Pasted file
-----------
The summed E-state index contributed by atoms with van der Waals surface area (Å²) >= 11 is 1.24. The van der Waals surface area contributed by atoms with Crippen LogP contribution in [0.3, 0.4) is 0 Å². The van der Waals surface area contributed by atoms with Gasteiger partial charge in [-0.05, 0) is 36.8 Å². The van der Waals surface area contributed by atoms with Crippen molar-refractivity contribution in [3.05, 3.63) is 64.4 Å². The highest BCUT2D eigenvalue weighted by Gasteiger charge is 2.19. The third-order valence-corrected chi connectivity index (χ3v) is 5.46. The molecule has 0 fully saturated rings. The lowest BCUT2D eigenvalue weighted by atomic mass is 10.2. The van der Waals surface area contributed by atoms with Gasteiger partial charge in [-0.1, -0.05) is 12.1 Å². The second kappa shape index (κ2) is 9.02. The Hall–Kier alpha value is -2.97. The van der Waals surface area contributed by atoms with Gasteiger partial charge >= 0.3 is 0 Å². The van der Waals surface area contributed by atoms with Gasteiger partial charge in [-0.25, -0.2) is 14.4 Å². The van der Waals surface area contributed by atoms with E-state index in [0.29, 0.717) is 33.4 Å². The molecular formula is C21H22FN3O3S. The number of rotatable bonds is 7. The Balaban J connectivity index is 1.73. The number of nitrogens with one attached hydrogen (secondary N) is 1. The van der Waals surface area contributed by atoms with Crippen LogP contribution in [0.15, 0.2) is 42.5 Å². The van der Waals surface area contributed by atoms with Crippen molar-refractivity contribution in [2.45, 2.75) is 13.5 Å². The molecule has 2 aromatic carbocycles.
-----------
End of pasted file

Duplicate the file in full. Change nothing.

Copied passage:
The summed E-state index contributed by atoms with van der Waals surface area (Å²) >= 11 is 1.24. The van der Waals surface area contributed by atoms with Crippen LogP contribution in [0.3, 0.4) is 0 Å². The van der Waals surface area contributed by atoms with Gasteiger partial charge in [-0.05, 0) is 36.8 Å². The van der Waals surface area contributed by atoms with Crippen molar-refractivity contribution in [3.05, 3.63) is 64.4 Å². The highest BCUT2D eigenvalue weighted by Gasteiger charge is 2.19. The third-order valence-corrected chi connectivity index (χ3v) is 5.46. The molecule has 0 fully saturated rings. The lowest BCUT2D eigenvalue weighted by atomic mass is 10.2. The van der Waals surface area contributed by atoms with Gasteiger partial charge in [-0.1, -0.05) is 12.1 Å². The second kappa shape index (κ2) is 9.02. The Hall–Kier alpha value is -2.97. The van der Waals surface area contributed by atoms with Gasteiger partial charge >= 0.3 is 0 Å². The van der Waals surface area contributed by atoms with Gasteiger partial charge in [-0.25, -0.2) is 14.4 Å². The van der Waals surface area contributed by atoms with E-state index in [0.29, 0.717) is 33.4 Å². The molecular formula is C21H22FN3O3S. The number of rotatable bonds is 7. The Balaban J connectivity index is 1.73. The number of nitrogens with one attached hydrogen (secondary N) is 1. The van der Waals surface area contributed by atoms with Crippen LogP contribution in [0.15, 0.2) is 42.5 Å². The van der Waals surface area contributed by atoms with Crippen molar-refractivity contribution in [2.45, 2.75) is 13.5 Å². The molecule has 2 aromatic carbocycles.